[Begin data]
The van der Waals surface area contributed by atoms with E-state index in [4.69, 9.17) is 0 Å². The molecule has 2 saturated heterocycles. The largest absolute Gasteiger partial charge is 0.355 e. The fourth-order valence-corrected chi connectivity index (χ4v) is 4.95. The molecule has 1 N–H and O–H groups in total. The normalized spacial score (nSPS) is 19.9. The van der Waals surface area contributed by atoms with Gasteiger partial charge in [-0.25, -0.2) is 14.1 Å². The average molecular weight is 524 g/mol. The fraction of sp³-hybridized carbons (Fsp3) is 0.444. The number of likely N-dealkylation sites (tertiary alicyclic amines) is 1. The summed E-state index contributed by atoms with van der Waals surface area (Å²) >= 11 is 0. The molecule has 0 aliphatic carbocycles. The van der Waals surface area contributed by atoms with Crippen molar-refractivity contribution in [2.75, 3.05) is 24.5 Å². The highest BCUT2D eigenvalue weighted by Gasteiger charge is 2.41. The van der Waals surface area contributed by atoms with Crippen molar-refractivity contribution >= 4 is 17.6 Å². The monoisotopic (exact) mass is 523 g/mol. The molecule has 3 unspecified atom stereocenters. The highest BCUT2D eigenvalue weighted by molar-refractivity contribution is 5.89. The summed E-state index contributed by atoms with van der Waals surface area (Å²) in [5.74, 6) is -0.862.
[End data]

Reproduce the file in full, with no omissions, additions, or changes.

The van der Waals surface area contributed by atoms with E-state index in [4.69, 9.17) is 0 Å². The molecule has 2 saturated heterocycles. The largest absolute Gasteiger partial charge is 0.355 e. The fourth-order valence-corrected chi connectivity index (χ4v) is 4.95. The molecule has 1 N–H and O–H groups in total. The normalized spacial score (nSPS) is 19.9. The van der Waals surface area contributed by atoms with Gasteiger partial charge in [-0.25, -0.2) is 14.1 Å². The average molecular weight is 524 g/mol. The fraction of sp³-hybridized carbons (Fsp3) is 0.444. The number of likely N-dealkylation sites (tertiary alicyclic amines) is 1. The summed E-state index contributed by atoms with van der Waals surface area (Å²) >= 11 is 0. The molecule has 0 aliphatic carbocycles. The van der Waals surface area contributed by atoms with Crippen molar-refractivity contribution in [2.75, 3.05) is 24.5 Å². The highest BCUT2D eigenvalue weighted by Gasteiger charge is 2.41. The van der Waals surface area contributed by atoms with Crippen molar-refractivity contribution >= 4 is 17.6 Å². The monoisotopic (exact) mass is 523 g/mol. The molecule has 3 unspecified atom stereocenters. The highest BCUT2D eigenvalue weighted by molar-refractivity contribution is 5.89. The summed E-state index contributed by atoms with van der Waals surface area (Å²) in [5.74, 6) is -0.862.